A Woolwine Food Truck works to fulfill its mission of “Neighbors Helping Neighbors” by providing those in need with free, easily accessible food.
Pastor David Gaylor, of Ross Harbour United Methodist and Woolwine United Methodist churches, said the project originally started as a food pantry at Woolwine.
“It used to be open one day a month. There just wasn’t a lot of turnout and people knowing about it and coming to the church for it. So, we had the opportunity to get this trailer and decided to start taking food out into the community,” he said.
Gaylor said the churches have been offering food free to everyone for about a year-and-a-half.
“No forms, no questions asked. We just ask the people to take what they need and leave some for somebody else. That’s about it,” he said.
One reason the food truck exists is because getting help through public assistance is sometimes challenging, Gaylor said.
“Like there’s a lot to do, a lot of forms to fill out and whatever. Here (at the food truck), it might not be somebody that’s homeless. It might be somebody that’s out of money before they’re out of month, and they need a few groceries,” he said.
The truck parks at the Woolwine Volunteer Fire Department on the first Friday of every month from 3-5 p.m., and at the Fairystone Volunteer Fire Department every third Friday, from 3-5 p.m.
“We have mixed in Howell’s Furniture Store and DeHart Park on Route 40 as other sites we’ve gone to at some point,” said Gaylor, adding he believes the Fairystone event is more popular with people, possible because “it is closer to the end of the month and the need is more.”
Gaylor said the group either receives donated food or purchases food with donated money. It provides foods for breakfast, lunch, and dinner.
“For breakfast for example, we always have pancake mix and syrup, we always have cereal and milk, and we usually have oatmeal,” he said.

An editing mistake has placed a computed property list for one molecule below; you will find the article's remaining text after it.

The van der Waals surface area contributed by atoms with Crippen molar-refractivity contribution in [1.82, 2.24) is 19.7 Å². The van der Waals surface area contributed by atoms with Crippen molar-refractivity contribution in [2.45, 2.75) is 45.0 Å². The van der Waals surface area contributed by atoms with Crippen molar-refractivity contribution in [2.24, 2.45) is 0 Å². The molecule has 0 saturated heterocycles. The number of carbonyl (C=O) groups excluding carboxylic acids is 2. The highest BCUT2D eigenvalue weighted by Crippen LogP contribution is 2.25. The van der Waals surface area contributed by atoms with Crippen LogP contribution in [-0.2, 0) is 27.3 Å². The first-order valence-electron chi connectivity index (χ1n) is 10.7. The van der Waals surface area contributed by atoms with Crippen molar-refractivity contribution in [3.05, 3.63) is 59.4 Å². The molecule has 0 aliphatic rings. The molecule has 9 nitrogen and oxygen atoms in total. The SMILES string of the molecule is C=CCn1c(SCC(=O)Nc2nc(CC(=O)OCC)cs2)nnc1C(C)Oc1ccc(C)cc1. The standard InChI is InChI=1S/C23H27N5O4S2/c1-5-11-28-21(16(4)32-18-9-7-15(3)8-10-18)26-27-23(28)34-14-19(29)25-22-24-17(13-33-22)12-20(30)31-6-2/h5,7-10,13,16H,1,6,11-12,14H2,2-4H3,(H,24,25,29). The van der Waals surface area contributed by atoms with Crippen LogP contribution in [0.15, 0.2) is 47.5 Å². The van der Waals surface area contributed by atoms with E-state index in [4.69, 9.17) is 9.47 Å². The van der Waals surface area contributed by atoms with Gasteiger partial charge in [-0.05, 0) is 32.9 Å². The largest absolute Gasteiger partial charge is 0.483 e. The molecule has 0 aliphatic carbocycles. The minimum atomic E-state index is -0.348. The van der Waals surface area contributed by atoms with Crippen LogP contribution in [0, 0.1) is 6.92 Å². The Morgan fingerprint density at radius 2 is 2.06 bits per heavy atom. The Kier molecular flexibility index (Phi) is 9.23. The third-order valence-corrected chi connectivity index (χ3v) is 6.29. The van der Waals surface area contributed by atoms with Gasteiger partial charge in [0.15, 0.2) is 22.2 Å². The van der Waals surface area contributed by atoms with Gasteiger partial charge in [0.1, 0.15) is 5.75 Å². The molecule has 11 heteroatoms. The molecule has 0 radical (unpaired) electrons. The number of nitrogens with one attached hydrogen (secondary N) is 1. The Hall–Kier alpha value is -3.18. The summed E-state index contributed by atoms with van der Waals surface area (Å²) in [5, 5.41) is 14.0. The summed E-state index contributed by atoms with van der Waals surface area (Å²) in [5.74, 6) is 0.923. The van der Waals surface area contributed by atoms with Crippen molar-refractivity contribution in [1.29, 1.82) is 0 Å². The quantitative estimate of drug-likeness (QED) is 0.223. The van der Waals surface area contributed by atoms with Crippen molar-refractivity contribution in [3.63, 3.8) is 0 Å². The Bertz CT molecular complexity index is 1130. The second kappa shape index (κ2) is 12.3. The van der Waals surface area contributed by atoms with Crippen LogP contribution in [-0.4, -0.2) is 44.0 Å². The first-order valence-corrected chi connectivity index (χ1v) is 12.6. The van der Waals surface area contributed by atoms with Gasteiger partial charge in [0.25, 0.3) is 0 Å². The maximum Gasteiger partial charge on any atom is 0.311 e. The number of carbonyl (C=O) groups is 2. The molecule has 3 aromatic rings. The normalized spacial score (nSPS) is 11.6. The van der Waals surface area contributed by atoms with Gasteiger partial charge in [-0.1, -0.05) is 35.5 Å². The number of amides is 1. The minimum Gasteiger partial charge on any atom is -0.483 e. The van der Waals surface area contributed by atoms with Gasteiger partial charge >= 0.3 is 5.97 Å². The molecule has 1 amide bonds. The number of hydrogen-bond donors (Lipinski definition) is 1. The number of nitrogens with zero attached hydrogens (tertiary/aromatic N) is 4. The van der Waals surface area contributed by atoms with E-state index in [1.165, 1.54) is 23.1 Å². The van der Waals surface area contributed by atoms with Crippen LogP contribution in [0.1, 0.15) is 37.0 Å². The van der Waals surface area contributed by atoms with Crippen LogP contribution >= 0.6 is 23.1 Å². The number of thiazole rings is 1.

For lunch meals, Gaylor said there are foods like Ramen soups, tuna, canned chicken, peanut butter and jelly, bread, and saltines. Dinner options include canned vegetables, canned fruit, rice, macaroni and cheese, spaghetti, and other selections.
“We give away block cheese, sliced cheese, hot dogs, bologna, milk, bread, eggs. It’s hard to be but so healthy” given the available options, he said, chuckling.
But, because several people have gardens, he said fresh produce is offered as the group receives donations.
Occasionally, pet food, primarily for dogs and cats, also is available.
Gaylor estimated between 20 and 25 families are getting food every couple of weeks.
“We built up to a point, and then last winter when it got cold, it kind of drew back. Now, we’re building it back up again,” he said.
While the truck primarily only offers food at the two locations, Gaylor said the group assembles food boxes when there’s a need.
To donate to the food truck through Woolwine Church, call church at (276) 930-2148 or email Gaylor at firstname.lastname@example.org to schedule donation drop off times.
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